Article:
Letter to U.S. Senate Regarding Foreign Aid and Global AIDS Act, October 16, 2003

Year Published
  • 2014
  • English

October 16, 2003

The Honorable Bill Frist
Senate Majority Leader
U.S. Senate
Washington, D.C. 20510

Dear Senator Frist:

On behalf of the United States Conference of Catholic Bishops and Catholic Relief Services, we write to urge you to do all you can to ensure that the final 2004 Foreign Operations Appropriations bill does not negate those provisions in the Global AIDS Act (P.L. 108-25) which seek a more effective and morally responsible global health program. We also urgently implore you to fully fund our national commitment to those affected by HIV/AIDS and other infectious diseases, and those suffering from hunger and extreme poverty, especially in African countries.

Provisions in P.L. 108-25, including the "conscience clause" section, are threatened by nullifying language in the Senate version of the Foreign Operations Appropriations bill. Specifically, Section 622 of S.1426 reads: Provided further, that funds appropriated by this Act that are made available for child survival activities or disease programs including activities relating to research on, and the prevention, treatment and control of, HIV/AIDS may be made available notwithstanding any other provision of law...

We believe this language would also override other key safeguards against misuse of U.S. funds, such as the Helms amendment that has prevented direct funding of abortions with U.S. foreign assistance funds for thirty years. We urge you to ensure that this language is stricken from the Senate bill, and that language is added which will ensure that global health programs are funded in accordance with P.L. 108-25 and other important policy safeguards.

Furthermore, nullifying language similar to that in Section 622 is included in Section 522 of the House version of the Foreign Operations Appropriations bill. We urge that you work with your Senate and House colleagues to ensure that these essential changes emerge in the final bill. Should this problem not be solved, steps towards a more effective and morally responsible approach to global health crises could be undermined. Moreover, such a law could impede the efforts of organizations such as Catholic Relief Services to carry out their vital role in fighting the AIDS pandemic.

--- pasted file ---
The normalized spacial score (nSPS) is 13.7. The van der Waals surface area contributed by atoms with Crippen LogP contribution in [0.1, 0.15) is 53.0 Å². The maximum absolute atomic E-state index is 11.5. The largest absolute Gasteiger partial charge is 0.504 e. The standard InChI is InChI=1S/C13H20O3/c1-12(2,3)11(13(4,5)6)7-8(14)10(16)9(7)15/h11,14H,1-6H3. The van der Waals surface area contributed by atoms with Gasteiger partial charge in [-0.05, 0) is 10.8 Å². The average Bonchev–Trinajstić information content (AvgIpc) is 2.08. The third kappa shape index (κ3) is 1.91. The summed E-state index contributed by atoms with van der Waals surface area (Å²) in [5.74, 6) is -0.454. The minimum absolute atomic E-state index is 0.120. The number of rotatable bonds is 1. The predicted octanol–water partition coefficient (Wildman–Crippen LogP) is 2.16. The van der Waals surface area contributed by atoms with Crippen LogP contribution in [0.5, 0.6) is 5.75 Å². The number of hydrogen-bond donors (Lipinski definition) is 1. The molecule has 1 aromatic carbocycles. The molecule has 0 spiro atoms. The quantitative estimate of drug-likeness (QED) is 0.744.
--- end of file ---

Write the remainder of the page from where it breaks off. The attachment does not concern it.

Finally, we would like to appeal to you once again to work with the Bush Administration and your Congressional colleagues to find a way to provide the full $3 billion that Congress authorized for programs to fight HIV/AIDS, malaria and tuberculosis in 2004. The Catholic Church serves one in four people in the world with HIV/AIDS. We know firsthand the gravity of this crisis, and that these resources are urgently needed and can be put to effective use now. We also urge you to provide, subject to authorization, the $1.3 billion which the President has requested for 2004 for Millennium Challenge Account activities which alleviate poverty and promote human dignity in the world's poorest countries. Funding for these initiatives should be in addition to, not a substitute for, current funding for existing health, development and humanitarian assistance programs. Meeting these national commitments to the poor in our world is not just a matter of dollars, but one of moral responsibility.

We thank you for your leadership in addressing these matters of great urgency to the world’s poor, especially in Africa.


Most Reverend John H. Ricard, SSJ
Bishop of Pensacola-Tallahassee
Chairman, Committee on International Policy

Ken Hackett
Catholic Relief Services